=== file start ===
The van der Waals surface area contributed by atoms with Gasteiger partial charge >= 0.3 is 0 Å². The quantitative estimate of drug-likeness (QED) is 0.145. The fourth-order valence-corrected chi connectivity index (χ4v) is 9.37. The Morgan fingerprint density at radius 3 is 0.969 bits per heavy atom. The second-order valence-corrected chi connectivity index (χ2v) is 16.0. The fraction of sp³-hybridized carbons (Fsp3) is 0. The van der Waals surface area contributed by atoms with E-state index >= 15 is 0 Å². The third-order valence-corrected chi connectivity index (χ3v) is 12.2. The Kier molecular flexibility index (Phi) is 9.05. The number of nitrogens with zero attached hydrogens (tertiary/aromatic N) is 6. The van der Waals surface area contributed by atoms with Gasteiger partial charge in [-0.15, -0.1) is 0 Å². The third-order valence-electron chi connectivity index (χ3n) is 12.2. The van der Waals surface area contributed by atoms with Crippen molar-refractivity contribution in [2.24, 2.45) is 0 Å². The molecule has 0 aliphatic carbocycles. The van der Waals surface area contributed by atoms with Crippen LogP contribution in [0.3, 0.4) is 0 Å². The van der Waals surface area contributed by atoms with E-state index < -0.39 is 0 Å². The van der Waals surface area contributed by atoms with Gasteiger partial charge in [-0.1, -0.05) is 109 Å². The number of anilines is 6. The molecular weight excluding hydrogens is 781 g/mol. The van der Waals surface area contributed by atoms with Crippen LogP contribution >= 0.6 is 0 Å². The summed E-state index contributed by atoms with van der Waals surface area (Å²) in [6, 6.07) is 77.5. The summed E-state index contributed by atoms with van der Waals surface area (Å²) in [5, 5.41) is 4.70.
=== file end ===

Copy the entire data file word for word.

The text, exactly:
The van der Waals surface area contributed by atoms with Gasteiger partial charge >= 0.3 is 0 Å². The quantitative estimate of drug-likeness (QED) is 0.145. The fourth-order valence-corrected chi connectivity index (χ4v) is 9.37. The Morgan fingerprint density at radius 3 is 0.969 bits per heavy atom. The second-order valence-corrected chi connectivity index (χ2v) is 16.0. The fraction of sp³-hybridized carbons (Fsp3) is 0. The van der Waals surface area contributed by atoms with E-state index >= 15 is 0 Å². The third-order valence-corrected chi connectivity index (χ3v) is 12.2. The Kier molecular flexibility index (Phi) is 9.05. The number of nitrogens with zero attached hydrogens (tertiary/aromatic N) is 6. The van der Waals surface area contributed by atoms with Gasteiger partial charge in [-0.15, -0.1) is 0 Å². The third-order valence-electron chi connectivity index (χ3n) is 12.2. The van der Waals surface area contributed by atoms with Crippen molar-refractivity contribution in [2.24, 2.45) is 0 Å². The molecule has 0 aliphatic carbocycles. The van der Waals surface area contributed by atoms with Crippen LogP contribution in [0.3, 0.4) is 0 Å². The van der Waals surface area contributed by atoms with E-state index < -0.39 is 0 Å². The van der Waals surface area contributed by atoms with Gasteiger partial charge in [-0.1, -0.05) is 109 Å². The number of anilines is 6. The molecular weight excluding hydrogens is 781 g/mol. The van der Waals surface area contributed by atoms with Crippen LogP contribution >= 0.6 is 0 Å². The summed E-state index contributed by atoms with van der Waals surface area (Å²) in [6, 6.07) is 77.5. The summed E-state index contributed by atoms with van der Waals surface area (Å²) in [5, 5.41) is 4.70.